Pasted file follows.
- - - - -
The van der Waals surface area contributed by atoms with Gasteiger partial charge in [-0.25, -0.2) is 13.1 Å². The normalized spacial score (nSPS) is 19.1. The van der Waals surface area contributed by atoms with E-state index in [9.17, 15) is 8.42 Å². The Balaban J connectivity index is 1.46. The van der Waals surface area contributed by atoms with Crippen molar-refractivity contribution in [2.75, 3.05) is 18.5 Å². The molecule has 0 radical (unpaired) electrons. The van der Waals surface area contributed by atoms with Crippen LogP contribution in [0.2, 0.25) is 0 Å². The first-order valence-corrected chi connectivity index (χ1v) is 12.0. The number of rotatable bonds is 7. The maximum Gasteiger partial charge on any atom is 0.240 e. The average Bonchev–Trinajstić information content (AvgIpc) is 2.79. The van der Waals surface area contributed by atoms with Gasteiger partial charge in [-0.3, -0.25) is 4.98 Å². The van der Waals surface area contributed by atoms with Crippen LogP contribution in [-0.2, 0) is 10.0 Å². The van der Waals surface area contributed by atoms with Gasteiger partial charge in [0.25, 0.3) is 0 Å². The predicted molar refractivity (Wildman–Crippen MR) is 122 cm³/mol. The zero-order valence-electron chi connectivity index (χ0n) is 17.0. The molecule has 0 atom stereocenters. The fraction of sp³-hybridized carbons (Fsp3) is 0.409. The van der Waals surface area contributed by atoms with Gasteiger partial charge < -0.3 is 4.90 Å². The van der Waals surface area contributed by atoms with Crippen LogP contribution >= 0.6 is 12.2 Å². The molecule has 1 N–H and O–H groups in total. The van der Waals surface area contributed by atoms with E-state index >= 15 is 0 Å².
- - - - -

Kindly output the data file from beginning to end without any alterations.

The van der Waals surface area contributed by atoms with Gasteiger partial charge in [-0.25, -0.2) is 13.1 Å². The normalized spacial score (nSPS) is 19.1. The van der Waals surface area contributed by atoms with E-state index in [9.17, 15) is 8.42 Å². The Balaban J connectivity index is 1.46. The van der Waals surface area contributed by atoms with Crippen molar-refractivity contribution in [2.75, 3.05) is 18.5 Å². The molecule has 0 radical (unpaired) electrons. The van der Waals surface area contributed by atoms with Crippen LogP contribution in [0.2, 0.25) is 0 Å². The first-order valence-corrected chi connectivity index (χ1v) is 12.0. The number of rotatable bonds is 7. The maximum Gasteiger partial charge on any atom is 0.240 e. The average Bonchev–Trinajstić information content (AvgIpc) is 2.79. The van der Waals surface area contributed by atoms with Gasteiger partial charge in [-0.3, -0.25) is 4.98 Å². The van der Waals surface area contributed by atoms with Crippen LogP contribution in [-0.2, 0) is 10.0 Å². The van der Waals surface area contributed by atoms with Gasteiger partial charge in [0.25, 0.3) is 0 Å². The predicted molar refractivity (Wildman–Crippen MR) is 122 cm³/mol. The zero-order valence-electron chi connectivity index (χ0n) is 17.0. The molecule has 0 atom stereocenters. The fraction of sp³-hybridized carbons (Fsp3) is 0.409. The van der Waals surface area contributed by atoms with Gasteiger partial charge < -0.3 is 4.90 Å². The van der Waals surface area contributed by atoms with Crippen LogP contribution >= 0.6 is 12.2 Å². The molecule has 1 N–H and O–H groups in total. The van der Waals surface area contributed by atoms with E-state index >= 15 is 0 Å².